The very community which will stand with you to safeguard your economic and civil rights. Trust me, with all this talk about domestic surveillance, we are going to need it.
And you won't be able to count on that smiley face at Walmart for this one.



So, the White House and sort of the Iraq Study Group thinks Iraq has been naughty. Naughty, naughty Iraq. Ungrateful, recalcitrant Iraq. Dysfunctional Iraq. Naughty, naughty Iraq. We shall take away your toys - like funding with strings attached. We shall remove all those soldiers you love so much to kill. We shall give you coal for Christmas- no- we take that back- you might turn it into illegal energy- no- we shall leave you corpses and umspeakable stories in the cities we have sealed off - we shall leave you with Negroponte's hounds of hell- the secret contract assassins - and we shall not hear you screaming because we are too busy gasping at the latest Washington scandal to realize that obscenity comes in many forms, including the obscenity of a democracy engaging in an (incompetent- maybe not- think corporate raider) occupation of attrition.

Naughty, naughty Iraq. You were supposed to make us feel good about saving you from Saddam. And now you need to be saved from George. Surely you could have worked with us more- sold us your resources and your women. But instead, look what you made us do- in less than four years, we have killed 1,000's of people- some accidentally- though we won't really go so far as to admit that- not to mention all that white phosporous you made us use.

Recalcitrant Iraq. We had such high hopes. Such high hopes involving business deals and contracts. Silly, silly Iraq to think we would allow you to evolve into a sustainable country.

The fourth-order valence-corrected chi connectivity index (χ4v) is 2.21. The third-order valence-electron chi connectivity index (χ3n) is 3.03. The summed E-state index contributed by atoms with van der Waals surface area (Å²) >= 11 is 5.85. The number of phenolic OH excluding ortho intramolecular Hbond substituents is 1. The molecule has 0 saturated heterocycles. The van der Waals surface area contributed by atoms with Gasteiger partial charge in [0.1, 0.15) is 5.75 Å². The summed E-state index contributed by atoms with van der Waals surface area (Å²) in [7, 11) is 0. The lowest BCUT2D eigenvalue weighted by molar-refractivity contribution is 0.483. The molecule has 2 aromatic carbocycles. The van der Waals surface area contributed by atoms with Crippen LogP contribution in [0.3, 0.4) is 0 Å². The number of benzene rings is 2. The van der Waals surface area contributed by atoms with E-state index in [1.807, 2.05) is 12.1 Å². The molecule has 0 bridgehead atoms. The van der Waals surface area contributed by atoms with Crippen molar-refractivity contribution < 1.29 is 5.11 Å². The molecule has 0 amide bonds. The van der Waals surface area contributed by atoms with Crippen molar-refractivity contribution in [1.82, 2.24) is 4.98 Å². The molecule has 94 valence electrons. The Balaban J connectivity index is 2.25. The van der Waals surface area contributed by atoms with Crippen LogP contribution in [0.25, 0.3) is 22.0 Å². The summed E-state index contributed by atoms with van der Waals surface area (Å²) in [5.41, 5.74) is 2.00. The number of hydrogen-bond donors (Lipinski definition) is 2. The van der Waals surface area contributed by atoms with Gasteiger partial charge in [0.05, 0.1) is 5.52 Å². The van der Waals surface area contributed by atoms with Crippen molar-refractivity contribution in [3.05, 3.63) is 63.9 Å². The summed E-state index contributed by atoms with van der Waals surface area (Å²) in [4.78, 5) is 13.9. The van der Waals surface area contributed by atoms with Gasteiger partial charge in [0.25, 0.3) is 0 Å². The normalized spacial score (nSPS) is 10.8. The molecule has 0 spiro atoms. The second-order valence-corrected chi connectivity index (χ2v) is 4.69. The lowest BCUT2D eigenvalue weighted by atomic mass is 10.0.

Really, what were you thinking?



The Iraq Study Group has concluded the little outing we had in Iraq was a bust.

I stand in awe of their brilliance. I am cowed by their hindsight. I am aghast at their timing. I am unable to control the incredibly strong urge to say the following:

no shit, Sherlock
was that rock you were under so heavy that you just came out now? And saw?

there is more, much more to come...


Justice delayed...

in this case is justice thwarted, justice escaped, justice denied the large number of people disappeared, tortured, killed outright and abused by General Augusto Pinochet, his people, and his dearest friends such as Henry Kissinger.

The woeful inability of Chile to truly bring this man to justice will go down as one of the gravest injustices of the late 20th century.

This is a prime example of justice delayed is justice denied.

let that be a lesson to us all. When it is time (and that time iscoming), Bush and co need to be brought up on war crimes in a swift and decisive manner- and not in a partisan way, either.


Well, I'm back...

Well, I'm back.
It's been a bit of a hiatus caused by blogging fatigue, too much "real" work, other stuff and overwhelming reality.
MANY, MANY thanks to Ingrid of Bloggers Roundtable and Cyberotter of Donkephant for their shoutouts and concerns and for everyone else for dropping by.
As I say, I'm back...